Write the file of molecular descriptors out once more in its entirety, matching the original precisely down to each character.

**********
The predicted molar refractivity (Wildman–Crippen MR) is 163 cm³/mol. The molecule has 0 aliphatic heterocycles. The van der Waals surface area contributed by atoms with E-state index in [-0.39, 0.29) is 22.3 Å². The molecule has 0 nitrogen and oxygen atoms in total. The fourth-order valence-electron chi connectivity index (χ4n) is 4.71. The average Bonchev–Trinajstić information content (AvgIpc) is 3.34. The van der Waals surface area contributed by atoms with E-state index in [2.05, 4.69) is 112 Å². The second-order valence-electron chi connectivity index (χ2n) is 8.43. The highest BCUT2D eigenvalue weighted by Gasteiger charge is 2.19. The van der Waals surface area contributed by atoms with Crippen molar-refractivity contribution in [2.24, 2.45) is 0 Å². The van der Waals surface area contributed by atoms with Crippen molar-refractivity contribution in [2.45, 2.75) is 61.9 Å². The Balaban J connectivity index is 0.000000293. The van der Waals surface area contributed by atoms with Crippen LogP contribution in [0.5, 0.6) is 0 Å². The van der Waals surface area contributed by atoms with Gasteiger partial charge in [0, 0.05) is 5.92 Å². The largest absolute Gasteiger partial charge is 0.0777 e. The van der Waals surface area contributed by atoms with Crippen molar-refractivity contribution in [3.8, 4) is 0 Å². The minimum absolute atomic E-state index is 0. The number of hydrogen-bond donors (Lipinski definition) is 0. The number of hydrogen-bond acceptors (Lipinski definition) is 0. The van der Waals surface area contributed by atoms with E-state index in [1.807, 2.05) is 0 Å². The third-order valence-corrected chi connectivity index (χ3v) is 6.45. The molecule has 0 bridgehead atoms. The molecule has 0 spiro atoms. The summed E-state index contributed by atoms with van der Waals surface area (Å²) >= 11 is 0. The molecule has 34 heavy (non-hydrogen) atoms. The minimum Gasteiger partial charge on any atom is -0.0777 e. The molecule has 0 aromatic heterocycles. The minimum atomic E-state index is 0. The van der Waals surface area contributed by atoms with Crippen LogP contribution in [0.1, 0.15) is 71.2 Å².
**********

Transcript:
The predicted molar refractivity (Wildman–Crippen MR) is 163 cm³/mol. The molecule has 0 aliphatic heterocycles. The van der Waals surface area contributed by atoms with E-state index in [-0.39, 0.29) is 22.3 Å². The molecule has 0 nitrogen and oxygen atoms in total. The fourth-order valence-electron chi connectivity index (χ4n) is 4.71. The average Bonchev–Trinajstić information content (AvgIpc) is 3.34. The van der Waals surface area contributed by atoms with E-state index in [2.05, 4.69) is 112 Å². The second-order valence-electron chi connectivity index (χ2n) is 8.43. The highest BCUT2D eigenvalue weighted by Gasteiger charge is 2.19. The van der Waals surface area contributed by atoms with Crippen molar-refractivity contribution in [2.24, 2.45) is 0 Å². The van der Waals surface area contributed by atoms with Crippen molar-refractivity contribution in [2.45, 2.75) is 61.9 Å². The Balaban J connectivity index is 0.000000293. The van der Waals surface area contributed by atoms with Crippen LogP contribution in [0.5, 0.6) is 0 Å². The van der Waals surface area contributed by atoms with Gasteiger partial charge in [0, 0.05) is 5.92 Å². The largest absolute Gasteiger partial charge is 0.0777 e. The van der Waals surface area contributed by atoms with Crippen molar-refractivity contribution in [3.8, 4) is 0 Å². The minimum absolute atomic E-state index is 0. The number of hydrogen-bond donors (Lipinski definition) is 0. The number of hydrogen-bond acceptors (Lipinski definition) is 0. The van der Waals surface area contributed by atoms with E-state index in [1.807, 2.05) is 0 Å². The third-order valence-corrected chi connectivity index (χ3v) is 6.45. The molecule has 0 bridgehead atoms. The molecule has 0 spiro atoms. The summed E-state index contributed by atoms with van der Waals surface area (Å²) >= 11 is 0. The molecule has 34 heavy (non-hydrogen) atoms. The minimum Gasteiger partial charge on any atom is -0.0777 e. The molecule has 0 aromatic heterocycles. The minimum atomic E-state index is 0. The van der Waals surface area contributed by atoms with Crippen LogP contribution in [0.1, 0.15) is 71.2 Å².